MILWAUKEE — In one way, Jeurys Familia has been perfect. The closer has converted all 21 of his save opportunities this season, the longest such streak to begin a season for a Met since Armando Benitez nailed down his first 24 chances in 2001.

Not since Aug. 1 has Familia blown a regular-season save — a club-record streak of 37 games.

But reality has painted a far different picture of Familia’s season, which has been pockmarked with the kind of tension-filled ninth innings that were rare a season ago.

“I know it’s been a little bit of a struggle this year,” he said Friday, hours before the Mets beat the Brewers, 2-1, in 11 innings, with Familia pitching a perfect inning for his 21st save. “I’ve been working every day, trying to be what I’m supposed to be.”

Consider his last three outings, a representation of Familia at his best and his worst this season.

On Wednesday, he walked a tightrope to save the Mets’ tense 6-5 win over the Pirates. He survived three walks to come away with the save.

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“It looked like he was forcing stuff and I know he was trying to throw hard,” manager Terry Collins said. “He was kind of forcing stuff and spiking balls.”

But one night later, in Thursday’s 5-2 victory over the Brewers, Familia looked more dominant than perhaps at any other point this season. His sinker appeared to be the same devastating weapon that it was last year, its sharp downward movement making it almost impossible to make solid contact.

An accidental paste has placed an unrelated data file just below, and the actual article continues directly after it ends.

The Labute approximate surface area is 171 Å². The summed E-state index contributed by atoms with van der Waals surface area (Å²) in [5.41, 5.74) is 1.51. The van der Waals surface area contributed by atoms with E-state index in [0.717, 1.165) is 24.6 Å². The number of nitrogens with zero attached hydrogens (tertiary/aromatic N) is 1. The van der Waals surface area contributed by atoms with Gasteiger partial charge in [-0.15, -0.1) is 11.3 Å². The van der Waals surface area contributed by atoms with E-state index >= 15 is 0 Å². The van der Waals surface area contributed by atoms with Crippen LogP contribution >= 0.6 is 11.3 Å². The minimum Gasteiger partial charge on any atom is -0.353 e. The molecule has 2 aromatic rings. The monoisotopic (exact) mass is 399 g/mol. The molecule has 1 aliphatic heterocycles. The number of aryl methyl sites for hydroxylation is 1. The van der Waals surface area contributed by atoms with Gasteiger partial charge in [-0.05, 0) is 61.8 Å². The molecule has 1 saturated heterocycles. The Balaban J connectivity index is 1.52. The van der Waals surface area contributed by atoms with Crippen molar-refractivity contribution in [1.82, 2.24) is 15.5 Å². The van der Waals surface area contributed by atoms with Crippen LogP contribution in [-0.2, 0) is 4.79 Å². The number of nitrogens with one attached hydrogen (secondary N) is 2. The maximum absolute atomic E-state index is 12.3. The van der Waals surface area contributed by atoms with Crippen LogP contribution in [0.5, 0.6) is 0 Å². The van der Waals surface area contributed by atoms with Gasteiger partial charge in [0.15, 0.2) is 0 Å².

“That’s the best sinker I’ve seen him have all year, consistent,” Collins said. “From the side, it looked like that ball was sinking 10, 12 inches, and easy. That’s the guy we know . . . It was nice and easy, landed soft, and boy, it came out great.”

Then he struck out two in closing out Friday night’s victory.

Emboldened by the sharpness of his sinker, Familia said he felt comfortable attacking the zone. Regaining the consistency on his primary weapon has been a priority during his work with pitching coach Dan Warthen and bullpen coach Ricky Bones.

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It’s part of the reason that Familia said he has shied away from his splitter, a weapon that he refined last season.

“I’ve been working more on my sinker because this is the best pitch that I have, my sinker,” Familia said. “So that’s why I’m using my sinker more in the game, trying to get it the way it’s supposed to be.”

After Thursday night’s outing — a perfect inning against the Brewers — Familia hopes he’s found something to build on.

“As a player, I know everybody’s going to go through hard times,” he said. “I know that I’ve been struggling a little and I’ve just tried to work a little bit more on my delivery, trying to get my confidence back, trying to get into a rhythm. That’s what I’ve been doing all year . . . I think right now, it will be different.”

Notes & quotes: Yoenis Cespedes homered in the sixth Friday night to tie the score at 1-1. Jim Henderson worked his way out of a second-and-third, one-out jam in the ninth . . . Travis d’Arnaud (rotator cuff strain) is expected to begin catching as soon as Saturday. Thus far, he has been limited to DH duty during his minor-league rehab . . . Kelly Johnson was activated Friday and started at second. “I’m happy to be here again. I’m happy with the way this worked out,” said Johnson, who was traded from the Braves to the Mets for the second straight year . . . Neil Walker was out of the lineup one day after he was struck in the chest by a hard one-hopper. Though he could have played through lingering soreness, Walker said the Mets wanted to “err on the side of caution.”